The bay here is ideal as an overnight anchorage, so it’s no surprise to see monohulls and multihulls at anchor. A quick trip by dinghy beats a vigorous 20-minute hike in by land. There’s a sheer elegance to this glittering sandy strip in everything from its remote nature to its sugar soft sands, jewel-like seas and nickname. Some call it the Rockefeller Beach because David Rockefeller’s estate overlooks the crystal sands from the hillside. The best time to visit is early morning.


Rendezvous Beach, Montserrat

6. Rendezvous Beach, Montserrat.

A boat is the best way to reach this gorgeous strip of white sand, the only one of its kind on this island known for its black volcanic beaches. The only other way to get here is via a strenuous hike that takes 45 minutes to 1 hour each way. Either way, it’s easy to feel like a modern-day Robinson Crusoe as you sit in the lee of the cliffs, watch the seabirds fly and look out over the seas to Redonda in the distance. This gorgeous shoreline is situated at the northwest of the island.


Rendezvous Beach, Antigua. Courtesy Antigua Barbuda Tourism Authority

7. Rendezvous Beach, Antigua.

Like its namesake in Montserrat, its boat or a long strenuous hike from Falmouth, on the island’s south shore, to reach this beach. It’s easy, especially on a calm day, to dingy into shore from a mothership moored further offshore for the day. The sands here stretch over one-third of a mile long. There’s a reef at the eastern end ideal for snorkeling, while the west side of this coast is a picture-postcard beauty especially with the mountains in the background.  


Mopion Island, St. Vincent & The Grenadines. Credit Caribbean Tourism Organization

8. Mopion Island, St. Vincent & the Grenadines.

One small, thatched umbrella marks this mound of white sand in the sea. Measuring only 20 yards by 9 yards, this island is basically all beach. A private boat or a water taxi from Union Island are the only ways to get here. Once you do, you’ll no doubt be alone. Sun or snorkel the surrounding fish-filled reef; there’s not enough walking room to register on a Fitbit.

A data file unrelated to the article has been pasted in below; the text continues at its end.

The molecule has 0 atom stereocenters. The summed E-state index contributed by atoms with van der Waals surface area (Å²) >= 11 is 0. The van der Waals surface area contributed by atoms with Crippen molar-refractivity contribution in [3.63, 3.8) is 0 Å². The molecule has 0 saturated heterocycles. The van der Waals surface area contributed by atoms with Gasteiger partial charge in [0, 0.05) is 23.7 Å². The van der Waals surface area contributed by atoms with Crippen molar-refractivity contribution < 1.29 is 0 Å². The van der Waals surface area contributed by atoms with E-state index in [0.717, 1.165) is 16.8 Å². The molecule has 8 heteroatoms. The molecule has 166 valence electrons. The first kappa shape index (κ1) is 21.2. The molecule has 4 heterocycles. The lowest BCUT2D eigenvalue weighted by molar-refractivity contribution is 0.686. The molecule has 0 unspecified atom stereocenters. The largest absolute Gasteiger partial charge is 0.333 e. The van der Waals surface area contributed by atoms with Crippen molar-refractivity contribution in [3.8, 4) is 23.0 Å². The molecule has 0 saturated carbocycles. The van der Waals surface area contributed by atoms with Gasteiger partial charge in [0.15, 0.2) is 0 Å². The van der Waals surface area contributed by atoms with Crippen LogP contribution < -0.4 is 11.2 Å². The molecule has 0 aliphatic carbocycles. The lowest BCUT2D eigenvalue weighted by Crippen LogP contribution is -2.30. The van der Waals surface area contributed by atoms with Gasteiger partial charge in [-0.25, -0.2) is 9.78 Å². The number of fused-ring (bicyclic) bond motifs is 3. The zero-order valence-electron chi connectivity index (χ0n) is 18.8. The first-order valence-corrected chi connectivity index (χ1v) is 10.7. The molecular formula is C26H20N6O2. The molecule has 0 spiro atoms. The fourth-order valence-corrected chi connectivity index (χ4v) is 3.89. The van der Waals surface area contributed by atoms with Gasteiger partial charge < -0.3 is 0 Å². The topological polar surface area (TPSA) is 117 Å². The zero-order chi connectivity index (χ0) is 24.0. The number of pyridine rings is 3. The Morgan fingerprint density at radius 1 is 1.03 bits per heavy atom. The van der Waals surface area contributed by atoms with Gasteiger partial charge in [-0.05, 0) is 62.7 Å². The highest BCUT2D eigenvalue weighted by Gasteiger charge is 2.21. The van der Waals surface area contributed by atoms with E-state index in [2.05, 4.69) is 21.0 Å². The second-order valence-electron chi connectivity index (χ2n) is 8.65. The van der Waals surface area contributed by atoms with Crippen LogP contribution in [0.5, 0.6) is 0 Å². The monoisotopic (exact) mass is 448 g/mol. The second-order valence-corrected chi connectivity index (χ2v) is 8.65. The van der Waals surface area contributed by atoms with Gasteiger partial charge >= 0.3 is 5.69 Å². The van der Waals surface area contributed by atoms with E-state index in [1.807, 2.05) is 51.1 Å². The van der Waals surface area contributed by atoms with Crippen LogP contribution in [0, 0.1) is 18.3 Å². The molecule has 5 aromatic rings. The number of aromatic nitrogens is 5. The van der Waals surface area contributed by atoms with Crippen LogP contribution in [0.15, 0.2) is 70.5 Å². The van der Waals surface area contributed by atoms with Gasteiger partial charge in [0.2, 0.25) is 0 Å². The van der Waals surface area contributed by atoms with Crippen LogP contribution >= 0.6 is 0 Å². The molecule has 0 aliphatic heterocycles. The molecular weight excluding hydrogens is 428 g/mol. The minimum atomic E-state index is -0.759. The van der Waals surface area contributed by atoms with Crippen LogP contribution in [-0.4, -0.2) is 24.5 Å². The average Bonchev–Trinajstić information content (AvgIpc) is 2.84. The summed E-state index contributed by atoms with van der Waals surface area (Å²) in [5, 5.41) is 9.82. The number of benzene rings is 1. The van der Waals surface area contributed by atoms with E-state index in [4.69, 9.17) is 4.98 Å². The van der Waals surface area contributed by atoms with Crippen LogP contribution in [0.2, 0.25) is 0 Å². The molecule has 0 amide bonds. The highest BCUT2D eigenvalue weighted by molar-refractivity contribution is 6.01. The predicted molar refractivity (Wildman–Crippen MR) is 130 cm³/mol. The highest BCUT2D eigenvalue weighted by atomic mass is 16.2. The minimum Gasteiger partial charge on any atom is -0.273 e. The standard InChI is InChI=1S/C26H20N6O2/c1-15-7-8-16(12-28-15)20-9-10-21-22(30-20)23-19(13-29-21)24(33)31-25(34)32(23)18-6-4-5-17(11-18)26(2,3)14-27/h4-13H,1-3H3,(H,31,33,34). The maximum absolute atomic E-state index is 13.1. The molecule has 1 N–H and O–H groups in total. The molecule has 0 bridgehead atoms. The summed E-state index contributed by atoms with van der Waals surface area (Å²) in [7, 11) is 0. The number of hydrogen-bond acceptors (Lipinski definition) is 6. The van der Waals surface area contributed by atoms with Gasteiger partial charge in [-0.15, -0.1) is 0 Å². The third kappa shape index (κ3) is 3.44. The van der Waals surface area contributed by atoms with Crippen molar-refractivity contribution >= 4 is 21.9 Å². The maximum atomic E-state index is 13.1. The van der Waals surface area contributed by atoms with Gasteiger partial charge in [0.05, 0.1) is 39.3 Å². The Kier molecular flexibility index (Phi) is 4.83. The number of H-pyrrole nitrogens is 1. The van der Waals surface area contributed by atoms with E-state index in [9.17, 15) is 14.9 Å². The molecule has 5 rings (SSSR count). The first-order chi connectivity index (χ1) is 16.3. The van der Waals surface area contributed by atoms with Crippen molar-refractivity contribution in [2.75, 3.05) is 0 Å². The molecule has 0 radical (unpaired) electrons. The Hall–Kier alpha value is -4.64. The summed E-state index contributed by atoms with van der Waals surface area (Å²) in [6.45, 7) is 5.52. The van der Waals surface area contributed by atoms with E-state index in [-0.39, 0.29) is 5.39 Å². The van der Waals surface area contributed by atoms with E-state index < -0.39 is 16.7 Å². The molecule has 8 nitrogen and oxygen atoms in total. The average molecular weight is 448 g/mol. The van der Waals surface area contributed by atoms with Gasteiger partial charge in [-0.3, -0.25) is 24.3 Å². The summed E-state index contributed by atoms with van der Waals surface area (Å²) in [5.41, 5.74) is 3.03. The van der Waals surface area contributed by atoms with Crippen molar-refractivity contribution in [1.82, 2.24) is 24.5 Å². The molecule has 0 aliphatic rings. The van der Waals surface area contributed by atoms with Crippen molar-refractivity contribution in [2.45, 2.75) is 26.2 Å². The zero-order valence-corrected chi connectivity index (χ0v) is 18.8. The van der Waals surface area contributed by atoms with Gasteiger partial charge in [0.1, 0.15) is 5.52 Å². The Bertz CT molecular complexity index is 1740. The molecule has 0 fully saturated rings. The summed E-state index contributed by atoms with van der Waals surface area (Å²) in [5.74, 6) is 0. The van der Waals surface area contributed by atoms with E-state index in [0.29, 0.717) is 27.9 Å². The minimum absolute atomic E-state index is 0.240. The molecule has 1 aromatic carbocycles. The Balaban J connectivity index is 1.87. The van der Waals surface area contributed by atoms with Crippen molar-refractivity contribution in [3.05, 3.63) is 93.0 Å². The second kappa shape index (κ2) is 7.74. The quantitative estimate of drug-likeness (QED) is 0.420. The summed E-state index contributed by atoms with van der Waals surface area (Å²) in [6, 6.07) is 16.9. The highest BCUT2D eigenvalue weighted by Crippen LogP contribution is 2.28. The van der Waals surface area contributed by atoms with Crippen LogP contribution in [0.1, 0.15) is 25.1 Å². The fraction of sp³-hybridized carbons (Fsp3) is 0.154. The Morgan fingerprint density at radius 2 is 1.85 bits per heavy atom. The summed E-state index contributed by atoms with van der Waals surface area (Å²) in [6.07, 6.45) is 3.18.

No Man’s Land, Tobago

9. No Man’s Land, Tobago.

Located near the Bon Accord Lagoon off Pigeon Point on the island’s west end, this is really a sandy spit surrounded by shallow waters and fringing mangroves. The coastline here can get busy with day-trippers on weekdays, locals on the weekend and a little bit of everyone even after the sun goes down. It’s also become popular at night for barbecues and bonfires.


Klein Bonaire, Bonaire

10. Klein Bonaire, Bonaire.

It’s only a half-mile from the mainland, but the lack of habitation makes the shoreline at this little over 2-square mile island feel worlds away. No Name Beach, located here, is one of the only truly sandy stretches in all this Netherlands Antillean country. Water taxis, tour boats, private boats and even kayak and paddleboard are ways to arrive. There are a few historic structures, and a few rudimentary shade huts and trash cans at No Name, but no food or beverages for sale or restrooms.

Carol M. Bareuther, RD, is a St. Thomas, U.S. Virgin Islands based marine writer and registered dietitian.